Coping with cancer is a way of life in the Sunshine State. More than 98,000 cases of the disease were diagnosed in Florida annually from 2000 to 2004, according to the National Cancer Institute. That’s an average of 60,000 more cases per year than most states in the Southeast.

Recognizing the importance of providing quality cancer treatment for Florida’s residents, UF and Shands HealthCare have teamed up with the H. Lee Moffitt Cancer Center and Research Institute in Tampa.

“We believe there is strength in numbers, and by leveraging the best assets of our three institutions, it will enable Florida to be a leader in scientific discoveries for cancer research, treatment and prevention,” says Moffitt President and CEO William S. Dalton.

UF physicians intend to incorporate many of Moffitt’s Total Cancer Care practices into their treatment regimen to address the growing need for long-term care plans based on cutting-edge research and information technology. This includes increasing patient-centered care by developing a Patient and Family Advisory Council, which provides emotional, educational, economic or spiritual support for patients based on their needs.

The Total Cancer Care model follows patients through each step of their journey — from screening to diagnosis and treatment. Physicians develop multidisciplinary teams, conduct clinical trials and create survivorship plans in an overall effort to, as Moffitt says, focus on the individual, not the disease.
One component of patient-centered care is developing treatments specific to individuals by using information stored in their “molecular fingerprints.”

“This will ultimately lead to a radical new way of practicing medicine,” Dalton says, “one that creates individualized treatments for cancer patients based on cancer biomarkers specific to their tumor types.”
Shands and UF will enroll patients in a TCC clinical study that collects tumor and blood samples that are analyzed for cancer biomarkers of each individual tumor. The program is projected to be the single largest data collection of its kind in the country.

“This marriage of molecular data with clinical outcomes is just the beginning and it’s an ambitious long-term project,” says Timothy Yeatman, executive vice president of translational research at Moffitt. “It is well worth it — eventually leading to improved outcomes, population-based matching of patients with new drugs and the development of targeted, personalized cancer treatments for patients.”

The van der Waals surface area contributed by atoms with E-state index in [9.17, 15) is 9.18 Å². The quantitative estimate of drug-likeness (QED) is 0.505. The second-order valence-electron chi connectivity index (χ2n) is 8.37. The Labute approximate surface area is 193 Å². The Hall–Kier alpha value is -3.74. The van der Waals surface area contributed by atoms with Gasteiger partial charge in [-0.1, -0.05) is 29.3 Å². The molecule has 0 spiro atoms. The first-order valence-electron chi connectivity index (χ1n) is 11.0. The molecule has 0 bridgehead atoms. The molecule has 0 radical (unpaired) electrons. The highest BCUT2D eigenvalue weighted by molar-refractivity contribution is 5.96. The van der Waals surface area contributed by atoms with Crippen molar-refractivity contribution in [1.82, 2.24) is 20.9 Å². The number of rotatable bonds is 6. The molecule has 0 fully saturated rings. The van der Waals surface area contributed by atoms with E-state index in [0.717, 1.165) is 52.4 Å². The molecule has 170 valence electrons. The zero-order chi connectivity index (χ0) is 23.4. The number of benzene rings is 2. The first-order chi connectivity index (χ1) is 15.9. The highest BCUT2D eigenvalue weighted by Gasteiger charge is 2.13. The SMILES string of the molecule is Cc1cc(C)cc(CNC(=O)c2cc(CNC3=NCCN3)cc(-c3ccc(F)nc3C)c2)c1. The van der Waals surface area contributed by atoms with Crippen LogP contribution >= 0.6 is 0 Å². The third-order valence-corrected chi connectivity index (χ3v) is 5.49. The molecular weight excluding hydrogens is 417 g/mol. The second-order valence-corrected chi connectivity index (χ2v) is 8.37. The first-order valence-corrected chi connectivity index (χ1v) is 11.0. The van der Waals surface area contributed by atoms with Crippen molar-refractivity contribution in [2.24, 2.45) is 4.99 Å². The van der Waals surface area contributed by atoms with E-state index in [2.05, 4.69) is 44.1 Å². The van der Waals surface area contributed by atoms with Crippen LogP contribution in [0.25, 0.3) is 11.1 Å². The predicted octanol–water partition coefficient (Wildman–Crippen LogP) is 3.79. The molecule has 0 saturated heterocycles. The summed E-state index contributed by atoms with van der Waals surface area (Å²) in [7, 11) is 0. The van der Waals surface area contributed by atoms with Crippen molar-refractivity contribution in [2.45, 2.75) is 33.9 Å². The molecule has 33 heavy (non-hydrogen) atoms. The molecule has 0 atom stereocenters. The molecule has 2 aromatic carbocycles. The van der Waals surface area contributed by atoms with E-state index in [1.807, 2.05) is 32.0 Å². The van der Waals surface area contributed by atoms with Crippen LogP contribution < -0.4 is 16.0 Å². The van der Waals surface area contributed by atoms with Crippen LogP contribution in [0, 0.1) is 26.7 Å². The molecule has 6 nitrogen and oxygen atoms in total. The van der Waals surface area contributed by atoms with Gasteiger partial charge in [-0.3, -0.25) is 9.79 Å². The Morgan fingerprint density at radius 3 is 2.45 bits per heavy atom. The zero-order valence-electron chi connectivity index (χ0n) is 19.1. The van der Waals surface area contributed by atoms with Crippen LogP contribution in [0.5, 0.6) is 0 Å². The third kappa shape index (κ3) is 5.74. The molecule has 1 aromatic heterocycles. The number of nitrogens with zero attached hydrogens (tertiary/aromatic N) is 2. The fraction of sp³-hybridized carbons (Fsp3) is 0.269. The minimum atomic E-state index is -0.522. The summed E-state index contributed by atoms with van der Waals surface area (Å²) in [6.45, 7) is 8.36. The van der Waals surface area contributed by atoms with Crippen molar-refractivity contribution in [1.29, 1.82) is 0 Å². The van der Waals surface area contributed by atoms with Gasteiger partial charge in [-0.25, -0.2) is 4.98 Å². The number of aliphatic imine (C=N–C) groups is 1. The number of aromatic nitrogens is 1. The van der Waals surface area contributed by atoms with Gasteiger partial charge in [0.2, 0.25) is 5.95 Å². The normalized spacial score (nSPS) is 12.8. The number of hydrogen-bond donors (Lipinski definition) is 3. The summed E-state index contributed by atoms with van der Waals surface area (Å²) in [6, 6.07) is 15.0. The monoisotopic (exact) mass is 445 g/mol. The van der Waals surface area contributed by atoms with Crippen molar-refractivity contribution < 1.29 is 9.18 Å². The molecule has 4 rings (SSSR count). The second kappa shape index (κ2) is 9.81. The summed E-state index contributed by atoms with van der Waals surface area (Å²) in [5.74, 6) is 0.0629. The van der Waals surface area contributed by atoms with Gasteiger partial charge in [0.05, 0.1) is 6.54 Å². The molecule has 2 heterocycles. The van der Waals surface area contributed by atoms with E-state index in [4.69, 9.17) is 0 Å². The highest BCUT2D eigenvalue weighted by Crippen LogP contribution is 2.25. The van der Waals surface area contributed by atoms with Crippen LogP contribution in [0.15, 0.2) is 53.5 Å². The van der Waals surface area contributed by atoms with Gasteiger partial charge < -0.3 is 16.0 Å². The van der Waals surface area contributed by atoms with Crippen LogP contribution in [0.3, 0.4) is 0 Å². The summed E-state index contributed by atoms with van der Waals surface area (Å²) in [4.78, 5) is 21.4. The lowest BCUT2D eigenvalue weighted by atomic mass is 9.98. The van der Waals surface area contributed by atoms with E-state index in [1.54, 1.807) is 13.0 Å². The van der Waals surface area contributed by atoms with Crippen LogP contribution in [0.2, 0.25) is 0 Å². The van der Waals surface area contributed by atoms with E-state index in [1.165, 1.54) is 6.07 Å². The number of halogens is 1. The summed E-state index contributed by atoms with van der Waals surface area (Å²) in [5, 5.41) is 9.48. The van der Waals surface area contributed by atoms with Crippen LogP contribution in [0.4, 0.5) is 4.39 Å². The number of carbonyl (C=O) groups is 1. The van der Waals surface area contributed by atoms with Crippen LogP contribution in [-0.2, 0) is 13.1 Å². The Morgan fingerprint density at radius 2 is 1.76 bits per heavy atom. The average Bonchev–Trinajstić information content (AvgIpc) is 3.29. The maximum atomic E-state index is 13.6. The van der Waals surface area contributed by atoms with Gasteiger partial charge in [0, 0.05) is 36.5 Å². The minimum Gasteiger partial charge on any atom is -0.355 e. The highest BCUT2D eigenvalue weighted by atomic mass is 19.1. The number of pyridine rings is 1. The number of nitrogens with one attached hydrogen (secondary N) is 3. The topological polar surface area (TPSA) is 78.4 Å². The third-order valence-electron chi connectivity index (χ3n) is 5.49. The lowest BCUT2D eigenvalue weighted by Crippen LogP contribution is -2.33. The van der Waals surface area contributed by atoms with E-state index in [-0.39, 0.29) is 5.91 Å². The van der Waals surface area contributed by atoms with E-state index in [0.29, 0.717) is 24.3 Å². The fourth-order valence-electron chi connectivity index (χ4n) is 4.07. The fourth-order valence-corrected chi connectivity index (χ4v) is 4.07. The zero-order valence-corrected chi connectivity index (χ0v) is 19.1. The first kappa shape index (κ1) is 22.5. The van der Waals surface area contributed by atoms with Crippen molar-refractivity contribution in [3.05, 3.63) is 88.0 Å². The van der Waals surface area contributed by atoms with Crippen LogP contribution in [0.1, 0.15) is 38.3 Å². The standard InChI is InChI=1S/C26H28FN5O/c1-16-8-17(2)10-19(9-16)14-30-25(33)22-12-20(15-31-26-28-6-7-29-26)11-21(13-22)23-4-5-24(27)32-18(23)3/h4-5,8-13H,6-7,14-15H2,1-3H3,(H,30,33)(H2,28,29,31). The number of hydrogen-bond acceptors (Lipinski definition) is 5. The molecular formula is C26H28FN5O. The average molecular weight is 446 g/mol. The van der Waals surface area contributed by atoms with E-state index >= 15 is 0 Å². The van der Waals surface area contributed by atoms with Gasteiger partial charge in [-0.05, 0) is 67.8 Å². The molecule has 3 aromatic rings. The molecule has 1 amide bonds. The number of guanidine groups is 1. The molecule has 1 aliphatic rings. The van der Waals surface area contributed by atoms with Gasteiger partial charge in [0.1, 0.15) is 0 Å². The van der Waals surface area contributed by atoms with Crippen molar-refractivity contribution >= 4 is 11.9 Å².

Another goal of the collaboration is to incorporate UF into Moffitt’s National Cancer Institute comprehensive cancer center designation, a distinction held by only 39 cancer centers nationwide.

Patient Power

A cancer diagnosis can mean a jarring shift from managing time around client meetings and Pee Wee football games to scheduling life from chemo treatment to chemo treatment. Traveling and coordinating these visits from one specialist to another can be confusing, time consuming and stressful for cancer patients, who often must travel from one specialist to another during the course of diagnosis, treatment and postsurgical care.

Historically, at Shands and most other hospitals around the country, cancer patients have visited each of a series of specialists individually, often in far-flung locations.

“In the Moffitt world, this coordinated care happens on a more streamlined, patient-focused level,” Schumaker says. “All of those doctors may work in the same office. They bring all of those resources to the patient rather than the patient coming to all of the different doctors, making it easier for patients to access services and get a complete understanding of their course of treatment.”

Another component of patient-centered care is a strong emphasis on multidisciplinary teams of physicians who work together to focus resources and varied expertise on an individual for long-term health care.

In this model, nutritionists might work with oncologists to help boost a patient’s immune system during chemotherapy and surgeons might also share information to form a comprehensive plan for care.

UF’s Department of Neurosurgery — where nearly 600 brain tumor operations are performed each year — has been refining its patient-centered approach for years.

“We’re providing world-class, patient-centered care for patients now,” says department Chair William A. Friedman. “The patient comes to one place and sees three physicians.”

Friedman says the UF and Moffitt physicians are sharing best practices, and “after we gather all of that information, we will have some idea of how we can collaborate.”

Schumaker says sharing is the operative word at both institutions. For example, another planned Shands-Moffitt partnership will involve the formation of teams of physicians and researchers focused on treating and diagnosing cancers specific to women.

“I think as we do that, we can learn a lot about each other and in the end focus more intensely on cancer care,” Schumaker says.

William A. Friedman
Professor and Chair, Department of Neurosurgery
(352) 273-9000
Brad Pollitt
Vice President of Facilities Development, Shands at UF
(352) 265-0088
Jane Schumaker
Senior Associate Dean, College of Medicine
(352) 265-8309